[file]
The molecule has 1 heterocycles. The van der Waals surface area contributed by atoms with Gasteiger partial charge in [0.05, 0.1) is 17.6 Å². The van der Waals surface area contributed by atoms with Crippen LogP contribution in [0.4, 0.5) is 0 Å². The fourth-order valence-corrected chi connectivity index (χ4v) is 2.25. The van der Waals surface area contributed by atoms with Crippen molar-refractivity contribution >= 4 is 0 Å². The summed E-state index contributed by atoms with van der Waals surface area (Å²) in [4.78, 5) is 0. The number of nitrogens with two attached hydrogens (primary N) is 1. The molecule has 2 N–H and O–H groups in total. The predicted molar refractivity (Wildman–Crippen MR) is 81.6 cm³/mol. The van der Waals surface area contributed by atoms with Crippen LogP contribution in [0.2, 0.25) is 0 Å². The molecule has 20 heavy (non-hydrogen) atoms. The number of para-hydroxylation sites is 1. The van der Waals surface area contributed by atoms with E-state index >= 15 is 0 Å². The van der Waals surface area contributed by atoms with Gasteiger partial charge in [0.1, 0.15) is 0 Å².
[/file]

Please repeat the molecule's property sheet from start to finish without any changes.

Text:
The molecule has 1 heterocycles. The van der Waals surface area contributed by atoms with Gasteiger partial charge in [0.05, 0.1) is 17.6 Å². The van der Waals surface area contributed by atoms with Crippen LogP contribution in [0.4, 0.5) is 0 Å². The fourth-order valence-corrected chi connectivity index (χ4v) is 2.25. The van der Waals surface area contributed by atoms with Crippen molar-refractivity contribution >= 4 is 0 Å². The summed E-state index contributed by atoms with van der Waals surface area (Å²) in [4.78, 5) is 0. The number of nitrogens with two attached hydrogens (primary N) is 1. The molecule has 2 N–H and O–H groups in total. The predicted molar refractivity (Wildman–Crippen MR) is 81.6 cm³/mol. The van der Waals surface area contributed by atoms with Crippen LogP contribution in [0.2, 0.25) is 0 Å². The molecule has 20 heavy (non-hydrogen) atoms. The number of para-hydroxylation sites is 1. The van der Waals surface area contributed by atoms with E-state index >= 15 is 0 Å². The van der Waals surface area contributed by atoms with Gasteiger partial charge in [0.1, 0.15) is 0 Å².